When the helper linked field has a value, do a find records action to see if the junction record already exists. If it does, just clear the direct link field. If it does not, create the junction record and clear the direct link. 

In practice, I find the easiest way is to create a filtered view of all the selected people, and then fill down the direct link to events in bulk. 

See Solution in Thread

4 Replies 4
TheTimeSavingCo
18 - Pluto
18 - Pluto

Hmm, so the end result is for Table C to contain one record per person in the shortlist, and each record is linked to a single record in Table A and a single record in Table B?

If so, you could probably do this via automations where you tick each person you want to attend a specific event, and then you also create a checkbox field in Table B that you tick to indicate that's the event you want everyone to go for.  Your automation would then:
1. Do a "Find Record" of all the records that are ticked in Table A
2. Have a repeating group that would have two actions in it:
  i. A "Create Record" that will create a record in Table C with the appropriate link to the person and the event ticked in Table B
  ii. An "Update Record" action that will update the ticked record in Table A and clear the tick
3. Finally you'd have an "Update Record" action that will update the ticked record in Table B and clear the tick

Your end result would thus be: No ticked records at all in Table A or B, and Table C will contain one record per person ticked, connected to that person and the event you chose

kuovonne
18 - Pluto
18 - Pluto

Does table C already exist? It sounds like a junction table. 

What you want can be done with a script or an automation. I have done it with both. 

My favorite method is with a script, because it requires no helper fields. However if you are not familiar with scripting, it is easier to do with an automation.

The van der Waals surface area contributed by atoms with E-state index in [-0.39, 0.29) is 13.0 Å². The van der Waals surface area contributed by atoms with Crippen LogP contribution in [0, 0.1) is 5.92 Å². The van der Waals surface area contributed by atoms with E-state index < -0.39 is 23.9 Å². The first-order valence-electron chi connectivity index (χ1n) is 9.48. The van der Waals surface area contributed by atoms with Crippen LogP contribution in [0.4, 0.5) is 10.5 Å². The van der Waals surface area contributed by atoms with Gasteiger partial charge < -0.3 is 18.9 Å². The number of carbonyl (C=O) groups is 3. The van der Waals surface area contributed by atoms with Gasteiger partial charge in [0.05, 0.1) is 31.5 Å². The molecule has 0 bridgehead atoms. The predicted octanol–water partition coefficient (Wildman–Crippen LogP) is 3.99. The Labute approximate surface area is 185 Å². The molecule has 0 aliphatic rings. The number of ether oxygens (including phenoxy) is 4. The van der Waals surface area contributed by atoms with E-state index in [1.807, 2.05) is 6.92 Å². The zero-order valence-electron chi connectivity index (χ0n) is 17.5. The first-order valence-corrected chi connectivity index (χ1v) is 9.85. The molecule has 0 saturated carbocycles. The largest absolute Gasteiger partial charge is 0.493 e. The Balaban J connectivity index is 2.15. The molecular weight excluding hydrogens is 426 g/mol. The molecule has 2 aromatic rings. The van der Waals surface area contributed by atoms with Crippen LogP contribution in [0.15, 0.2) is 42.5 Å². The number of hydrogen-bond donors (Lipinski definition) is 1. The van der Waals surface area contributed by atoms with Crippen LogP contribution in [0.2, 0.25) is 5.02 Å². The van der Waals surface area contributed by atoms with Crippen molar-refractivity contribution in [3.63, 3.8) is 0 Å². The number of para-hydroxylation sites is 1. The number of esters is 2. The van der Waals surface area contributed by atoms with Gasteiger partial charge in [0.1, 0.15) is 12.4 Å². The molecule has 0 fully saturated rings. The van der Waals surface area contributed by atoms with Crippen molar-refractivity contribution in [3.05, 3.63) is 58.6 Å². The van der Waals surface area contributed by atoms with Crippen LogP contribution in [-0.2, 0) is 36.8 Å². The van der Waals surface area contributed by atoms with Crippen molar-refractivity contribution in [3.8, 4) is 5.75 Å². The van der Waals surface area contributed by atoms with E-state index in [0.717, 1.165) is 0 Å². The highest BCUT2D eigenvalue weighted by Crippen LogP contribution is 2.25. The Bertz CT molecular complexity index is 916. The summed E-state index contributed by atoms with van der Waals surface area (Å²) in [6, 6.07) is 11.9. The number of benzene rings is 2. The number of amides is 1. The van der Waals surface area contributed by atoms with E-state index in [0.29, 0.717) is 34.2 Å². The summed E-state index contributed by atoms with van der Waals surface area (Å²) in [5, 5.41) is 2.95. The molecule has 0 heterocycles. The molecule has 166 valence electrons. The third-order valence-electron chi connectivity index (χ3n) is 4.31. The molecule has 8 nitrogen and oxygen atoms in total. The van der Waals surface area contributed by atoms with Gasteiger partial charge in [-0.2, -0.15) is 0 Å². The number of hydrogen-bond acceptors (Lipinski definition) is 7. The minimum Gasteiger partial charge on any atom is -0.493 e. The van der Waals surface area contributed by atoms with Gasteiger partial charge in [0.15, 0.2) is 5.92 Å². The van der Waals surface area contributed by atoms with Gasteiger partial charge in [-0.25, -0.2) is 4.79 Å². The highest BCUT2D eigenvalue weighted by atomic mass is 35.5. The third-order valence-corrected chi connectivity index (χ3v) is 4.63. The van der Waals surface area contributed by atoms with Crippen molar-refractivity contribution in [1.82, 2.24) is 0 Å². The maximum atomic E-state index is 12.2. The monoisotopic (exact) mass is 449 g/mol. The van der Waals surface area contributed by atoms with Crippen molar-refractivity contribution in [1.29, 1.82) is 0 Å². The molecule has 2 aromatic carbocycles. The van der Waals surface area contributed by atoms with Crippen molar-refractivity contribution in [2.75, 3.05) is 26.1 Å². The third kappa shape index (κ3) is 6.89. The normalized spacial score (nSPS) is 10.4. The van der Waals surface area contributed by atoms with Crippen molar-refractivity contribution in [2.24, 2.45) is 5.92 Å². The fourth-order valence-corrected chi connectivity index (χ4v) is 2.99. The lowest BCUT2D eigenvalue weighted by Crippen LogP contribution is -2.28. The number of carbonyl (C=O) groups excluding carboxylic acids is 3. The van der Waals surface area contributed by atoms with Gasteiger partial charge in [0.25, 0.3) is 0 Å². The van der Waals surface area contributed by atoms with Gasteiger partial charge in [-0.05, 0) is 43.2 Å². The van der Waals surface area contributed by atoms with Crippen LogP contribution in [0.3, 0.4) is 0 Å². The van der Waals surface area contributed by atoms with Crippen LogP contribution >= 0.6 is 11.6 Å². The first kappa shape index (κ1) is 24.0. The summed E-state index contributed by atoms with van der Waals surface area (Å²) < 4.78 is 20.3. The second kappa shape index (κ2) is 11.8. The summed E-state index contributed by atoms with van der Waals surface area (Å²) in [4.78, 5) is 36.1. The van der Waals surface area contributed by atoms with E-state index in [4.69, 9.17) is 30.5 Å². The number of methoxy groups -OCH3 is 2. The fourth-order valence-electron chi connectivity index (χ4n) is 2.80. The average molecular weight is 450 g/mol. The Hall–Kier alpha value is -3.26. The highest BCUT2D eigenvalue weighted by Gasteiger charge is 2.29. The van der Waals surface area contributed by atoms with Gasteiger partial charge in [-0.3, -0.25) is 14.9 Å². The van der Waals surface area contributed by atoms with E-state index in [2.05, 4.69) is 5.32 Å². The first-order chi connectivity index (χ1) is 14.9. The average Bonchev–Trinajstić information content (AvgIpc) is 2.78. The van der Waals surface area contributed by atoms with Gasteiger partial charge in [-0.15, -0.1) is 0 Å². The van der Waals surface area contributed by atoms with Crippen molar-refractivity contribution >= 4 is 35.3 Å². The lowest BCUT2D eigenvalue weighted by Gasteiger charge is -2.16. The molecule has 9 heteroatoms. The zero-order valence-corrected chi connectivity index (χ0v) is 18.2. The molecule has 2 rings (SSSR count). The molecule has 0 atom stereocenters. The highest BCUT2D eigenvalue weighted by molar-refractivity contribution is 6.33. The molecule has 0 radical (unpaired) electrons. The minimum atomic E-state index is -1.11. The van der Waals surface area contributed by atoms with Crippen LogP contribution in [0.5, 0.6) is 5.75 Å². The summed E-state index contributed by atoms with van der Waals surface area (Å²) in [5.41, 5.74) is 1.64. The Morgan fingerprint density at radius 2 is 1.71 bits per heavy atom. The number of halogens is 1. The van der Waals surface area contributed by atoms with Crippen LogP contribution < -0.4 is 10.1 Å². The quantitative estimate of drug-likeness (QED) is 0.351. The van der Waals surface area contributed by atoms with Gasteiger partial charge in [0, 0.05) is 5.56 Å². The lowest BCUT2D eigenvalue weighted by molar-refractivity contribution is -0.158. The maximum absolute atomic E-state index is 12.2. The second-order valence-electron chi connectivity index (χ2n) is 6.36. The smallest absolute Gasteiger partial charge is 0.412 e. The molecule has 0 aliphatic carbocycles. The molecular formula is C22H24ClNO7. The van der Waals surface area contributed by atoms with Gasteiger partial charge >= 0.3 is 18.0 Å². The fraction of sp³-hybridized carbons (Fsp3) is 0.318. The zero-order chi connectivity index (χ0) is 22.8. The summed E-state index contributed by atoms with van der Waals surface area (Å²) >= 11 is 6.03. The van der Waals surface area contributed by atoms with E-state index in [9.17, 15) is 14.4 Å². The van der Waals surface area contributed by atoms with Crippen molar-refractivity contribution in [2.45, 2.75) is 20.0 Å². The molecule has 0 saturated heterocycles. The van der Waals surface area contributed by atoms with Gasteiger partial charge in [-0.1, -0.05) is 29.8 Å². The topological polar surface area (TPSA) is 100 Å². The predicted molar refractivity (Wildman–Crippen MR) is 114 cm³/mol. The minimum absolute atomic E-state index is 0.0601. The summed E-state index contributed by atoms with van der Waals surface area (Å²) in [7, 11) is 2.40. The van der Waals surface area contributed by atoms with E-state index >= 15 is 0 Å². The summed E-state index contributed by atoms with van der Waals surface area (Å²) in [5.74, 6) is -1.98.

Because you do not want to create duplicates, you will need to do a find records to see if the junction record already exists. This means you will need one automation run per potential junction record. 

I like having a helper field that is a direct link between the two tables. Having a value on that field triggers the automation and also specifies both records in the final junction record. 

When the helper linked field has a value, do a find records action to see if the junction record already exists. If it does, just clear the direct link field. If it does not, create the junction record and clear the direct link. 

In practice, I find the easiest way is to create a filtered view of all the selected people, and then fill down the direct link to events in bulk. 

This works beautifully. Simple and effective - the two Update Record actions to clear the ticked records in both Table A and Table B is icing on the cake. Thank you so much for writing out the steps.

gaomeile
5 - Automation Enthusiast
5 - Automation Enthusiast

Spent a happy morning learning about Junction Tables which were new to me and already proving so useful for a host of wishes on my to-do list. I need to do more homework on helper fields. Thank you for taking the time to post signals. And the 'filtered view and fill down' is such a quick and easy approach - I can't believe I'd overlooked it.